Last week the government published its long-awaited review into much criticised changes to our legal aid system. It is accompanied by a Legal Support Action Plan that the Law Society says represents a step towards fixing our ailing system, while others have expressed dismay at the uphill battle many still face to access justice.
Where Are We And How Did We Get Here?
Man drafting legal advice. Photo Credit: Unsplash
As we’ve previously reported, the government passed legislation in 2012 with a view to cutting what was an annual £2.1 billion cost of legal aid.
The Legal Aid, Sentencing and Punishment of Offenders Act 2012 (LASPO) attracted ferocious opposition from legal professional bodies and justice campaigners who said it had limited access to justice, trespassed on our right to a fair trial, and increased costs for the taxpayer as a result of other public services being put under increasing pressure.
One judge this week summed up the concerns of many when he described “gaping holes in the fabric of legal aid”.
Having heard from over 100 legal bodies – including practitioners, lawyers and academics – the government has now published a 500 page review of the effect of LASPO which claims success in saving costs (the annual spend is now £1.6 billion) but also acknowledges ways in which access to justice has been limited as a result.
Gaping holes in the fabric of legal aid.
Justice Williams commenting in the case of R ( A Child : Appeal : Termination of Contact)
In light of its findings, the government has also published a Legal Support Action Plan, entitled ‘Legal Support: The Way Ahead’. The plan commits the government to making changes which the Law Society hopes will “make it easier for ordinary people to qualify for legal aid and access essential help and support”.
Plugging The Gap Or A Drop In The Ocean?
Changes are designed to make it easier for claimants to access support but some argue they are a mere ‘drop in the ocean’. Photo Credit: Unsplash
The government has pledged a total of £8 million in funding to help litigants in person (those who go to court without legal representation) navigate the court process.
It has also backed “innovative forms” of legal support focussing on better use of technology to help people access legal advice and early intervention strategies in the hope that people can avoid the costs and stresses of going to court.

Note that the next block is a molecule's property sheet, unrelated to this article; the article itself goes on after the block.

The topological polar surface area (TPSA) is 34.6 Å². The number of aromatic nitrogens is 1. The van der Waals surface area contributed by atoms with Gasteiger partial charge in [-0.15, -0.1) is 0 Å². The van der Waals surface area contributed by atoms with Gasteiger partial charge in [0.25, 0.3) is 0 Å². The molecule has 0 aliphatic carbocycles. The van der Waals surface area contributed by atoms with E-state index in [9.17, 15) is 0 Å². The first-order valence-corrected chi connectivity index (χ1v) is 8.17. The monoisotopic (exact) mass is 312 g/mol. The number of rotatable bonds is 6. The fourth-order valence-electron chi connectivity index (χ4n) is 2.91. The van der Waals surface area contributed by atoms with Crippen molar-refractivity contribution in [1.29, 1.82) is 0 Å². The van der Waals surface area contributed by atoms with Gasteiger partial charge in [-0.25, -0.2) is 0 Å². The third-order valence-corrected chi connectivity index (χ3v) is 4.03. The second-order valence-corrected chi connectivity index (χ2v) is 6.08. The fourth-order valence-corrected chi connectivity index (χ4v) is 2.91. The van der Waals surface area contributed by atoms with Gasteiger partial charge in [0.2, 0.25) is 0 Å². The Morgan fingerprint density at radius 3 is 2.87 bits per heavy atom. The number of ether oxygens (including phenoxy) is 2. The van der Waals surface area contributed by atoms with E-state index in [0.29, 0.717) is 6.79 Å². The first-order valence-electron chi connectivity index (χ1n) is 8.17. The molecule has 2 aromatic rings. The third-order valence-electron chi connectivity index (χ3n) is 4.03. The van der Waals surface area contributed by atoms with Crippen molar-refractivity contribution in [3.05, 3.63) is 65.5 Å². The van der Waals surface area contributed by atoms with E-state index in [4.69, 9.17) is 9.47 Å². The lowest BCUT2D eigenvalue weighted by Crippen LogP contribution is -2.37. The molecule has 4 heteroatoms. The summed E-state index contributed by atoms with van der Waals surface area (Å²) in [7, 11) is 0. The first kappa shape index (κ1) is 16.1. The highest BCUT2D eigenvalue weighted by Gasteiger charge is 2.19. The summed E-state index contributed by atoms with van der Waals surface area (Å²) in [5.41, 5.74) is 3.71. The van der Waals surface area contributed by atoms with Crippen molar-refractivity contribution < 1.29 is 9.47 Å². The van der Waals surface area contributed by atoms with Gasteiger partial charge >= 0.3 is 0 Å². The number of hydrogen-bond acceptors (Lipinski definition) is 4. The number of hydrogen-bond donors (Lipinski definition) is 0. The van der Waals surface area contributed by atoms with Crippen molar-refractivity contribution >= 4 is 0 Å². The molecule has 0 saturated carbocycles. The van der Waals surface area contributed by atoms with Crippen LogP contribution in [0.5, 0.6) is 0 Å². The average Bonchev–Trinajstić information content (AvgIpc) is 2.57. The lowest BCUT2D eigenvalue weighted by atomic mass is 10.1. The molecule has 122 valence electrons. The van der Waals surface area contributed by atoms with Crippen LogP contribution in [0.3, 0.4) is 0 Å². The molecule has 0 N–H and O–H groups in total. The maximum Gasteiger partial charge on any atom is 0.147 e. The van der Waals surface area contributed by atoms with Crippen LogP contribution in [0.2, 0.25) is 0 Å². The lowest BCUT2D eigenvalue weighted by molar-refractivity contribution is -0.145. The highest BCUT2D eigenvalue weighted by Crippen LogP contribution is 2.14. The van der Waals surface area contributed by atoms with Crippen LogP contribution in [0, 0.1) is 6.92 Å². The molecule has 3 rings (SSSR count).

Immediate steps will also be taken to alleviate the burden on particularly vulnerable groups, including migrant children, and pilot schemes will be put in place this year to test how new technologies and a more holistic approach to providing legal aid services will work.
While the Law Society has welcomed these improvements, it has also expressed concern that much more needs to be done.
Critically, it wants a change to means-tested thresholds which it says are preventing families in poverty from accessing justice. Steps must also be taken, it says, to ensure that lawyers are adequately paid for their work and to ensure the legal aid system as a whole is sustainable.
Such monies are a drop in the ocean.
Richard Atkins QC, Chair of the Bar Council
The professional body representing barristers, the Bar Council, has gone further. It shares the Law Society’s concerns but not its optimism, branding the review a disappointment and a wasted opportunity.
Richard Atkins QC, Chair of the Bar Council, said “such monies are a drop in the ocean” and that a lot more needs to be done to ease “the impact of LASPO on vulnerable individuals seeking justice”.
Legal Aid A Work In Progress: Where To Next?
Which direction now? Photo Credit: Javier Allegue Barros/Unsplash
In its action plan, the government recognises that more work needs to be done to improve the legal aid system.
The Law Society is buoyed by its commitment to improvement and hopes to collaborate on further planned reviews into the way in which criminal and civil legal aid works. These reviews are due to be completed in 2020.
So this is not the end of the story. Whether or not the Law Society’s optimism is justified remains to be seen, but what is certain is that access to justice is a work in progress, the outcome of which will affect us all.